'Worst' QAA score for Bradford

January 11, 2002

Bradford College has received the "worst ever" result for a subject review.

Higher education courses in its department of teacher education were given two grade 1s by Quality Assurance Agency assessors - the first time such grades have been given in a single visit since subject reviews started.

Stunned senior officials from the college and Bradford University, which awards its degrees, asked the quality assessment team to leave before they could announce their verdict.

It is understood that the college and university have lodged objections with the QAA over the conduct of the review.

In a joint statement, the college, the university and the QAA said this week: "Bradford College, the University of Bradford and the QAA are currently in discussions regarding the subject review. All parties, therefore, feel it would be inappropriate and unhelpful to discuss the matter."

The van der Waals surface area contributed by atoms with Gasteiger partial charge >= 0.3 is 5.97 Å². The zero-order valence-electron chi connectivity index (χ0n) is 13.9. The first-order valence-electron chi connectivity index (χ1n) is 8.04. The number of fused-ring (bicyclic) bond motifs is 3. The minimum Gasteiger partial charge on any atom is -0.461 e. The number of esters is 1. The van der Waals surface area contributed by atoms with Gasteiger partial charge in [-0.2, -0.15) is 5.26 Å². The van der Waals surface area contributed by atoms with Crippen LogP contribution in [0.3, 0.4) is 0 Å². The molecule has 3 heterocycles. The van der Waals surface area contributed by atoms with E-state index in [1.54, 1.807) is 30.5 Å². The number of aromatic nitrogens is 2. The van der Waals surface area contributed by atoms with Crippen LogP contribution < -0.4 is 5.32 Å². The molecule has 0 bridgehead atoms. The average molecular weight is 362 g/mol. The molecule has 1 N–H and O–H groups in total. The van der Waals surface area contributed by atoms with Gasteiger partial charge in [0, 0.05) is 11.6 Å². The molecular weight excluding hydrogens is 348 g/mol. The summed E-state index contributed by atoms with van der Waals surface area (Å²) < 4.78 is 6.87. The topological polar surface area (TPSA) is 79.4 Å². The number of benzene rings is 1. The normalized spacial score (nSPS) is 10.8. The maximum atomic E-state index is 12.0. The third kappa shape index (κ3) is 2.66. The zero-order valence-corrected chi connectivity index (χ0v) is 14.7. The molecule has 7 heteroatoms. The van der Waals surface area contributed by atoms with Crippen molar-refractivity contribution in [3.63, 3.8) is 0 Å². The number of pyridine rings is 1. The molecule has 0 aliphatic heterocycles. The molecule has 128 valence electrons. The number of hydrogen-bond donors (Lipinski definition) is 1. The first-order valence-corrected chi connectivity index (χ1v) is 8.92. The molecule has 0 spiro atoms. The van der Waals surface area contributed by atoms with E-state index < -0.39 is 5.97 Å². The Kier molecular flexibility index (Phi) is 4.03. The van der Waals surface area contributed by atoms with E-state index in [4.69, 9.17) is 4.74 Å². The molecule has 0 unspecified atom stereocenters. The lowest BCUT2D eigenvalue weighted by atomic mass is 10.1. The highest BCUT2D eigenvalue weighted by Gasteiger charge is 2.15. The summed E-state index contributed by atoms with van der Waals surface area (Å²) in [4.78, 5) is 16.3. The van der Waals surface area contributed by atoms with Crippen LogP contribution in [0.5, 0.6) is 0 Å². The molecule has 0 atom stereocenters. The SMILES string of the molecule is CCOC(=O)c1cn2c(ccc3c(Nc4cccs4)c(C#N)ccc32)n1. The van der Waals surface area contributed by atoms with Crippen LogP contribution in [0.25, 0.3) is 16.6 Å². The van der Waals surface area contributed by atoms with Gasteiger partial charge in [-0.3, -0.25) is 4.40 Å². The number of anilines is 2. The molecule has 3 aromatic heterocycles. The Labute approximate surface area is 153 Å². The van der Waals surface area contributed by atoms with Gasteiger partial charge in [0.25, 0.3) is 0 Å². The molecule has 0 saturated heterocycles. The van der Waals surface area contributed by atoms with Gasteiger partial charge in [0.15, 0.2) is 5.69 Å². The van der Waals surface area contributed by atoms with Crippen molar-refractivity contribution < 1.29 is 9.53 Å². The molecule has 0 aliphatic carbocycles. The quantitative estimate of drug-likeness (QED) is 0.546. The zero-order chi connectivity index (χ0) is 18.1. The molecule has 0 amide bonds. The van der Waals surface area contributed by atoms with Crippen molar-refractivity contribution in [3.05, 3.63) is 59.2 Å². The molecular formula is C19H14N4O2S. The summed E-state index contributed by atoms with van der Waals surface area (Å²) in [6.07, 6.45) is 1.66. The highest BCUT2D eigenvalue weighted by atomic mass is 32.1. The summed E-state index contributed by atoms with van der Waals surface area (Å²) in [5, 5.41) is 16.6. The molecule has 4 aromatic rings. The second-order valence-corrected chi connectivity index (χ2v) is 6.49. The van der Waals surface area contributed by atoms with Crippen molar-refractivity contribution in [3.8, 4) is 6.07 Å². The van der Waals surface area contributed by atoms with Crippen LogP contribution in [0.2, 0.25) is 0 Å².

After its visit last month, the review team awarded the higher education courses in the department grade 1s signifying that "the aims and objectives set by the subject provider have not been met, and there are major shortcomings that must be rectified" - for teaching, learning and assessment, and for quality, management and enhancement. Overall, the department scored 13 out of a possible 24 points.

The department boasts a long history of teacher training and a strong international dimension. It recently added a modular BA in education studies to its provision.

Under QAA rules, it will be allowed to ask for the grades to be reconsidered. If the grades remain unchanged, the department will be revisited in a year.

The Higher Education Funding Council for England has said it would consider withdrawing funding from departments that were considered unsatisfactory after a revisit.

The situation could prove embarrassing for the college and the university, which have launched a feasibility study into possible merger. The merger is being considered by Hefce and the Learning and Skills Council.

The university hopes the union could lead to the creation of a "comprehensive" university spanning further and higher education.

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